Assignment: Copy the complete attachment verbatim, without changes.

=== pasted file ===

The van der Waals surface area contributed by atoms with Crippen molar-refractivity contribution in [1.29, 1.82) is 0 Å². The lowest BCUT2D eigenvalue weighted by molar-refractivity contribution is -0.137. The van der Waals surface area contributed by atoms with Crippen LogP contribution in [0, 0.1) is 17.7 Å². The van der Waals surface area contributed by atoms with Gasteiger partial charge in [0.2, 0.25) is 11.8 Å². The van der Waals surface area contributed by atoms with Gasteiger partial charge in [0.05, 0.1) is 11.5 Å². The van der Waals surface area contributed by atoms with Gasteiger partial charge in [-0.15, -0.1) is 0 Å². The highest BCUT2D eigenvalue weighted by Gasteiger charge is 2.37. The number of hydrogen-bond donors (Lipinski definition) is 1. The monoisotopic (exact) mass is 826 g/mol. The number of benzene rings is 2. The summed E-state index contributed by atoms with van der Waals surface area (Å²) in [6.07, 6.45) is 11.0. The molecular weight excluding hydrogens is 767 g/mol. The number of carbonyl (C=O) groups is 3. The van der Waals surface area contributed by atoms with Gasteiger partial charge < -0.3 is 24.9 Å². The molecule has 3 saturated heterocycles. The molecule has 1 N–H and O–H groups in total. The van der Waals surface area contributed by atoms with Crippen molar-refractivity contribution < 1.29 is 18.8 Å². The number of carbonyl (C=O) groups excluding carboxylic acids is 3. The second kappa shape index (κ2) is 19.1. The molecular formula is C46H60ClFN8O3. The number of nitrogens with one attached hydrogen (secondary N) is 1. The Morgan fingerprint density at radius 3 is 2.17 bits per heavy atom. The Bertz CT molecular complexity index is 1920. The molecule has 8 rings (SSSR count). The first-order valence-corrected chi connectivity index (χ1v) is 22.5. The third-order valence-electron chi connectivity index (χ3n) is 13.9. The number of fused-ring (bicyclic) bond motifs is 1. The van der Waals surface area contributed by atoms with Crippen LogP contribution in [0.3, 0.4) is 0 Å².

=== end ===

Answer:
The van der Waals surface area contributed by atoms with Crippen molar-refractivity contribution in [1.29, 1.82) is 0 Å². The lowest BCUT2D eigenvalue weighted by molar-refractivity contribution is -0.137. The van der Waals surface area contributed by atoms with Crippen LogP contribution in [0, 0.1) is 17.7 Å². The van der Waals surface area contributed by atoms with Gasteiger partial charge in [0.2, 0.25) is 11.8 Å². The van der Waals surface area contributed by atoms with Gasteiger partial charge in [0.05, 0.1) is 11.5 Å². The van der Waals surface area contributed by atoms with Gasteiger partial charge in [-0.15, -0.1) is 0 Å². The highest BCUT2D eigenvalue weighted by Gasteiger charge is 2.37. The number of hydrogen-bond donors (Lipinski definition) is 1. The monoisotopic (exact) mass is 826 g/mol. The number of benzene rings is 2. The summed E-state index contributed by atoms with van der Waals surface area (Å²) in [6.07, 6.45) is 11.0. The molecular weight excluding hydrogens is 767 g/mol. The number of carbonyl (C=O) groups is 3. The van der Waals surface area contributed by atoms with Gasteiger partial charge < -0.3 is 24.9 Å². The molecule has 3 saturated heterocycles. The molecule has 1 N–H and O–H groups in total. The van der Waals surface area contributed by atoms with Crippen molar-refractivity contribution < 1.29 is 18.8 Å². The number of carbonyl (C=O) groups excluding carboxylic acids is 3. The second kappa shape index (κ2) is 19.1. The molecular formula is C46H60ClFN8O3. The number of nitrogens with one attached hydrogen (secondary N) is 1. The Morgan fingerprint density at radius 3 is 2.17 bits per heavy atom. The Bertz CT molecular complexity index is 1920. The molecule has 8 rings (SSSR count). The first-order valence-corrected chi connectivity index (χ1v) is 22.5. The third-order valence-electron chi connectivity index (χ3n) is 13.9. The number of fused-ring (bicyclic) bond motifs is 1. The van der Waals surface area contributed by atoms with Crippen LogP contribution in [0.3, 0.4) is 0 Å².